Sure. All your read­ers will know that AAA is the main dri­ver asso­ci­a­tion in North Amer­i­ca, with over 50 mil­lion mem­bers. The AAA Foun­da­tion is focused on the research and pol­i­cy required to improve dri­ver safe­ty and has 4 strate­gic pri­or­i­ties:
— Intro­duce a cul­ture of traf­fic safe­ty. It is an out­rage that there is a dri­ving-relat­ed death every 13 min­utes in the US, and yet, we seem to accept this as sta­tus quo
— Improve road safe­ty, espe­cial­ly on rur­al roads, where almost 60% of the deaths occur,
— Improve safe­ty among teens, one of the high­est risk groups
— Improve safe­ty among seniors, anoth­er high-risk group.

In terms of dri­ver-cen­tered inter­ven­tions, are your pri­or­i­ties are teenage and old­er dri­vers?

driver fatality rateYes. You have prob­a­bly seen the U-shaped risk curve (Edi­tor note: see fig­ure at left) that shows how acci­dent risks are very high among teenagers, then decrease and remain sta­ble until our 60s, and then increase again.

We have pro­mot­ed ini­tia­tives such as Dri­verZED (see www.driverzed.org) to help teenagers bet­ter iden­ti­fy and man­age the typ­i­cal sources of risk, so they advance faster through the learn­ing curve. For old­er dri­vers we focus on how to bal­ance the priv­i­lege of dri­ving with the right of mobil­i­ty — we know that los­ing dri­ving inde­pen­dence can bring a vari­ety of neg­a­tive con­se­quences for the indi­vid­ual.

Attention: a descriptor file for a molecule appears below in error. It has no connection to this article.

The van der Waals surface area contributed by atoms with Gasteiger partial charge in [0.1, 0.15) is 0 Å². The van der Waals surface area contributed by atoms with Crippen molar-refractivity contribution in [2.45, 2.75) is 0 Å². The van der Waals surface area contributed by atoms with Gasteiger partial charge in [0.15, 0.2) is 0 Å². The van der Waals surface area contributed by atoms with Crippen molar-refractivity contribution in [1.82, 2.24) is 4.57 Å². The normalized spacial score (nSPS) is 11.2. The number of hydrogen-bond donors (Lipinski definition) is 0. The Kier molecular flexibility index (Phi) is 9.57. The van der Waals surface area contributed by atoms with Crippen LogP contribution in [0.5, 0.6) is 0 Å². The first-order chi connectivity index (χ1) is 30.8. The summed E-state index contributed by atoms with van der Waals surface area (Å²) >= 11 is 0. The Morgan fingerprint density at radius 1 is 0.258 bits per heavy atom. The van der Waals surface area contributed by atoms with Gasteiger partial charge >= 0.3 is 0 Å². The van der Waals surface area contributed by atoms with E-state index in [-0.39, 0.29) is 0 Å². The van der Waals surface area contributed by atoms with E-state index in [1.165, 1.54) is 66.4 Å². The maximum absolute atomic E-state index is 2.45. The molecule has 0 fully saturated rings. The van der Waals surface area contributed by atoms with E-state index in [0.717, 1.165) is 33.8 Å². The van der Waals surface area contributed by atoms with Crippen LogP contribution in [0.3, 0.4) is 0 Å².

Giv­en aging pop­u­la­tion trends, it is clear we need to intro­duce bet­ter sys­tems to bal­ance those two goals you just out­lined -safe­ty and mobil­i­ty. Do you think as a soci­ety we are pre­pared?

I don’t think we are, and I am pes­simistic that we will be in the short term. This is a very impor­tant prob­lem: offi­cial esti­mates say that the pro­por­tion of all dri­vers who are over 65 years of age will grow from 15% today to 25% in 2025.

Let me give you some back­ground: two years ago we put togeth­er a work­shop to iden­ti­fy the state of the research and the state of the prac­tice of dri­ver safe­ty among Read the rest of this entry »